Day two, held at the Baia Archeological Museum, began with two lectures presented by professors of architecture from the University Federico II of Naples. One about the cultural heritage of the Phlegrean Fields and the other on the use of emerging digital technologies for enhancing our knowledge and experience of archaeological heritage. A guided tour of the museum and additional visits by the groups in the afternoon to the ISP project areas further advanced the understanding and perceptions of the students.
Following an early morning presentation on the proposed “Campi Flegrei Bike Path” by a representative of the Percorsi Cumani Bicycle Association, day three focused on turning the initial site impressions into analysis with the six groups identifying critical issues and conflicts, assets and opportunities within their assigned geographic areas. Each group began with an overriding topic such as “focus on green-blue infrastructure” or “focus on volcanism and naturalistic tourism”, that they could freely interpret. They were also to be aware of linkages and cross-connections with the other group areas and themes. Students were encouraged to express their ideas and analysis graphically through sketches, images, keywords and phrases.
To augment the third day, representatives from local stakeholder groups circulated to each group table to highlight relevant issues and address questions in a lively round of discussions. These groups included two teachers from a local high school, three members of the Percorsi Cumani Bicycle Association promoting cycle mobility, a member of the Free Bacoli Association promoting sustainable life in Bacoli, a university professor of architectural restoration and citizen of Pozzuoli, a farmer and owner of a large wellness spa close to Averno Lake, and two research experts on coastal development from the CNR National Research Council.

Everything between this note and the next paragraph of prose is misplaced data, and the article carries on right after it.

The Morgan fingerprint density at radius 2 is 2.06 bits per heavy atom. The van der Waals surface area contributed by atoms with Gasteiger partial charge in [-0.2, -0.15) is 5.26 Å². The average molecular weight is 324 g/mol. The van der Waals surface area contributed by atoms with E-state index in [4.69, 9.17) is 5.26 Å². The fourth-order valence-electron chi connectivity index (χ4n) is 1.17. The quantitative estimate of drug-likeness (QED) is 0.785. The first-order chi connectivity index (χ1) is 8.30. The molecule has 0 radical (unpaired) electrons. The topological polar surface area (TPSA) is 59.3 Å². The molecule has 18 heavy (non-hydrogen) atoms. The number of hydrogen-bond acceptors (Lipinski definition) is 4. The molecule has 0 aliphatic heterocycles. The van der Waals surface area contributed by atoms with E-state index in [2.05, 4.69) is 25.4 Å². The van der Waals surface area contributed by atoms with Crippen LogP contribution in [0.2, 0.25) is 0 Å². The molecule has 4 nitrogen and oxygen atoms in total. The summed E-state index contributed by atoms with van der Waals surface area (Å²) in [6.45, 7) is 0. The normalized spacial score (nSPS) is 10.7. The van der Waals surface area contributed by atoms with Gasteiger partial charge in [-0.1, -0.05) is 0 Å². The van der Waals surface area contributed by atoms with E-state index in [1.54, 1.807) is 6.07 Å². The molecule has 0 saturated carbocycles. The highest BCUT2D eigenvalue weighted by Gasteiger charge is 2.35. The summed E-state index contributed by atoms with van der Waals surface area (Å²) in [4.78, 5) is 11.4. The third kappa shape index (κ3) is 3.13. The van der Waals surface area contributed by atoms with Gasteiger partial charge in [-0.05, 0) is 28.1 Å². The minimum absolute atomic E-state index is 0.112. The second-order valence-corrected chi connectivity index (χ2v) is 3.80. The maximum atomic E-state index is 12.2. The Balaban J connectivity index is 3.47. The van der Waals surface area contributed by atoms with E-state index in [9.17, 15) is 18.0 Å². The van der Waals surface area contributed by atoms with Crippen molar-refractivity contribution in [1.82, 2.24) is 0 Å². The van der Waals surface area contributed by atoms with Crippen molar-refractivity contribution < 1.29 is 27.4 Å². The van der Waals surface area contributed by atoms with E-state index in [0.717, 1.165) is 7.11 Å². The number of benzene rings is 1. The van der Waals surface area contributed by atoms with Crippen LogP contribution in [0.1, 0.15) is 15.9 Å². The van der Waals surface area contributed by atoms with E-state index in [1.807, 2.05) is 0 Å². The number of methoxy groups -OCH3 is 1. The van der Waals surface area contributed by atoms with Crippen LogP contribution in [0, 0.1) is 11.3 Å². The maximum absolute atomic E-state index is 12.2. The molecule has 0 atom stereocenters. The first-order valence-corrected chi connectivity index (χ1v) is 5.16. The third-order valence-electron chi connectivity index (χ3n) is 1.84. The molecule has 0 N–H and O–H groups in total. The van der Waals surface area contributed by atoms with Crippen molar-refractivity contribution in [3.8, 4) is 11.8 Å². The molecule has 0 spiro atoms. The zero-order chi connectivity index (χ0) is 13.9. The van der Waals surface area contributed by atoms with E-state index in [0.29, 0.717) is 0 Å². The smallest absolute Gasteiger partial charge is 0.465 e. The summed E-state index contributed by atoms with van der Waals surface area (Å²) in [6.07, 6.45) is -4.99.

Day four continued with group work and tutor consultation, focused on initial goal-setting ideas and first visioning for each project area. In the late afternoon, the student groups presented their analysis and ideas in short 15 min. slide presentations to the entire COLAND assembly. In-depth discussion followed each presentation with feedback, questions and comments providing further reflection.
Day five and six saw intense teamwork collaboration as each group translated their initial site analysis, goals and visions into spatial concepts and visualizations. A template for the final presentation provided a common framework for each group to advance their analysis, vision, goals and strategies. Groups were also asked to consider their proposed ideas for stakeholder involvement, implementation and phasing.
Two final presentations, one internally to the COLAND group on day seven and the other to the stakeholders and public on day eight, provided a culmination to the workshop. The positive comments and appreciative feedback from these presentations confirmed the importance and value of the COLAND ISP workshop in helping to provide a vision for a more sustainable and inclusive coastal landscape within the Phlegrean Fields.